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Table 1 
Demographics, Magnetic Resonance Imaging Scans, and Cognitive Performance*
Demographics, Magnetic Resonance Imaging Scans, and Cognitive Performance*
Table 2 
Hippocampal Volume: Cognitive Performance Correlations*
Hippocampal Volume: Cognitive Performance Correlations*
1.
Convit  AdeLeon  MJGolomb  J  et al Hippocampal atrophy in early Alzheimer's disease: anatomic specificity and validation. Psychiatr Q.1993;64:371-387.
2.
deLeon  MJConvit  AGeorge  AE  et al In vivo structural studies of the hippocampus in normal aging and in incipient Alzheimer's disease. Ann N Y Acad Sci.1996;777:1-13.
3.
Fox  NCWarrington  EKFreeborough  PA  et al Presymptomatic hippocampal atrophy in Alzheimer's disease: a longitudinal MRI study. Brain.1996;119:2001-2007.
4.
Jack Jr  CRPetersen  RCO'Brien  PC  et al MR-based hippocampal volumetry in the diagnosis of Alzheimer's disease. Neurology.1992;42:183-188.
5.
Laakso  MPSoininen  HPartanen  K  et al MRI of the hippocampus in Alzheimer's disease: sensitivity, specificity, and analysis of the incorrectly classified subjects. Neurobiol Aging.1998;19:23-31.
6.
Kaye  JASwihart  THowieson  DDame  A Volume loss of the hippocampus and temporal lobe in healthy elderly persons destined to develop dementia. Neurology.1997;48:1297-1304.
7.
Braak  HBraak  E Neuropathological staging of Alzheimer-related changes. Acta Neuropathol.1991;82:239-259.
8.
Jack Jr  CRPetersen  RCXu  YC  et al Rates of hippocampal atrophy in normal aging, mild cognitive impairment, and Alzheimer's disease. Neurology.2000;55:484-489.
9.
Petersen  RCJack Jr  CRXu  YC  et al Memory and MRI-based hippocampal volumes in aging and Alzheimer's disease. Neurology.2000;54:581-587.
10.
Bobinski  MdeLeon  MJWegiel  J  et al The histological validation of post mortem magnetic resonance imaging-determined hippocampal volume in Alzheimer's disease. Neuroscience.2000;95:721-725.
11.
Jack Jr  CRPetersen  RCXu  YC  et al Medial temporal atrophy on MRI in normal aging and very mild Alzheimer's disease. Neurology.1997;49:786-794.
12.
Hendrie  HOgunniyi  AHall  K  et al Incidence of dementia and Alzheimer disease in 2 communities: Yoruba residing in Ibadan, Nigeria, and African Americans residing in Indianapolis, Indiana. JAMA.2001;285:739-747.
13.
Tang  M-XStern  YMarder  K  et al The APOE-e4 allele and the risk of Alzheimer Disease among African Americans, whites, and Hispanics. JAMA.1998;279:751-755.
14.
Sahota  AYang  MGao  S  et al Apolipoprotein E-associated risk for Alzheimer's disease in the African-American population is genotype dependent. Ann Neurol.1997;42:659-661.
15.
Mattis  S Mental Status Examination for organic mental syndromes.  In: Karasu  TE, Bellak  L, eds. The Elderly Patient in Geriatric Psychiatry. New York, NY: Grune and Stratton; 1976.
16.
Smith  GEIvnik  RJMalec  JFKokmen  ETangalos  EPetersen  RC Psychometric properties of the Mattis Dementia Rating Scale. Assessment.1994;1:123-132.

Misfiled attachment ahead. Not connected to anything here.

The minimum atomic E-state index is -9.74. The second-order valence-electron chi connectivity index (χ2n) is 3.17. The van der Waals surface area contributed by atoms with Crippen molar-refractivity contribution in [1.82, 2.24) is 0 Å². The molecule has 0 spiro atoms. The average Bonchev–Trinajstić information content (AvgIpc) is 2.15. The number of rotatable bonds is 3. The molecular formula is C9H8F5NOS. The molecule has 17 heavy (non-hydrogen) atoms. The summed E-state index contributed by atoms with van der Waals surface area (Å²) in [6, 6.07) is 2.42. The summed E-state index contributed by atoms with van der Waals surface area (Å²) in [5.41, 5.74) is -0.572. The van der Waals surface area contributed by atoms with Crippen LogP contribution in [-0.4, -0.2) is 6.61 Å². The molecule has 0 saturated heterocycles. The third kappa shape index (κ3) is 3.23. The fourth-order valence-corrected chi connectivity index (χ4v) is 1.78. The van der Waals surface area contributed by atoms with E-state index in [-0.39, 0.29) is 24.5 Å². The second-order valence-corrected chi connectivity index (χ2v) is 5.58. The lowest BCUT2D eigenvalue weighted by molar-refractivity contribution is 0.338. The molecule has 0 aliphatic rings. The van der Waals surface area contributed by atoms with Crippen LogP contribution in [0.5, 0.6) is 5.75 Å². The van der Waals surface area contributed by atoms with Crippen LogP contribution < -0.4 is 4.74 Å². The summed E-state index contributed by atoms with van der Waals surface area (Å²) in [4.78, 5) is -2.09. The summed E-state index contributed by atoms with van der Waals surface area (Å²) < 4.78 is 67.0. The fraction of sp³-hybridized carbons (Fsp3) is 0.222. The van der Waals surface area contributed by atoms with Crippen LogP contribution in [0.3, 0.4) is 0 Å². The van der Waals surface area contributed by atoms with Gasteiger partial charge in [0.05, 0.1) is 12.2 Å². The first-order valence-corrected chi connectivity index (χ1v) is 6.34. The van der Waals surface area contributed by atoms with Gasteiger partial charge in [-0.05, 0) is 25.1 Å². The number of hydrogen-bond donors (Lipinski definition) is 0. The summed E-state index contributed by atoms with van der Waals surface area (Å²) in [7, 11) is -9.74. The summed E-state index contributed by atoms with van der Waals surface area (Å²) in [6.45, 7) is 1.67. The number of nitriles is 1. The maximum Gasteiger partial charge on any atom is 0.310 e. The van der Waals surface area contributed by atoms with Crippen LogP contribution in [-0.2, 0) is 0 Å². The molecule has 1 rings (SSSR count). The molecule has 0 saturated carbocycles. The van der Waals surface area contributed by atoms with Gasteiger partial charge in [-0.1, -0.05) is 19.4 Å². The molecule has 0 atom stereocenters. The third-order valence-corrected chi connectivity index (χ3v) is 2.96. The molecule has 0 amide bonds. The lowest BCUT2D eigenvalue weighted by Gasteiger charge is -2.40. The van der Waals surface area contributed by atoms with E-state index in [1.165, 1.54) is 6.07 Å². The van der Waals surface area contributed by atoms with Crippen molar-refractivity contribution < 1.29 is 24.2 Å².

17.
American Psychiatric Association Diagnostic and Statistical Manual of Mental Disorders. 3rd ed rev. Washington, DC: American Psychiatric Association; 1987.
18.
McKhann  GDrachman  DFolstein  MKatzman  RPrice  DStadlan  EM Clinical diagnosis of Alzheimer's disease: report of the NINCDS-ADRDA work group under the auspices of Department of Health and Human Services Task Force on Alzheimer's Disease. Neurology.1984;34:939-944.
19.
Morris  JC The clinical dementia rating (CDR): current version and scoring rules. Neurology.1993;43:2412-2414.
20.
Folstein  MFFolstein  SEMcHugh  PR "Mini Mental State": a practical method for grading the cognitive state of patients for the clinician. J Psychiatr Res.1975;12:189-198.
21.
Wechsler  D Wechsler Memory Scale – Revised.  New York, NY: Psychological Corp; 1987.
22.
Rey  A L'examen clinique en psychologie.  Paris, France: Presses Universitaires de Frances; 1964.
23.
Jack Jr  CRTwomey  CKZinsmeister  AR  et al Anterior temporal lobes and hippocampal formations: normative volumetric measurements for MR images in young adults. Radiology.1989;172:549-554.
24.
Corder  EHSaunders  AMStrittmatter  WJ  et al Gene dose of apolipoprotein E type 4 allele and the risk of Alzheimer's disease in late onset families. Science.1993;261:921-923.
25.
de Leon  MJGolomb  JGeorge  AE  et al The radiologic prediction of Alzheimer disease: the atrophic hippocampal formation. AJNR Am J Neuroradiol.1993;14:897-906.
26.
DeCarli  CMurphy  DGMMcIntosh  AR  et al Discriminant analysis of MRI measures as a method to determine the presence of dementia of the Alzheimer type. Psychiatry Res.1995;57:119-130.
27.
Fox  NCWarrington  EKRossor  MN Serial magnetic resonance imaging of cerebral atrophy in preclinical Alzheimer's disease [letter]. Lancet.1999;353:2125.
28.
Fox  NCCousens  SScahill  R  et al Using serial registered brain magnetic resonance imaging to measure disease progression in Alzheimer disease. Arch Neurol.2000;57:339-443.
29.
Jack Jr  CRPetersen  RCXu  YC  et al Prediction of AD with MRI-based hippocampal volume in mild cognitive impairment. Neurology.1999;52:1397-1403.
30.
Juottonen  KLaakso  MPartanen  KSoinine  H Comparative MR analysis of the entorhinal cortex and hippocampus in diagnosing Alzheimer Disease. AJNR Am J Neuroradiol.1999;20:139-144.
31.
Killiany  RGomez-Isla  TMoss  M  et al Use of structural magnetic resonance imaging to predict who will get Alzheimer's disease. Ann Neurol.2000;47:430-439.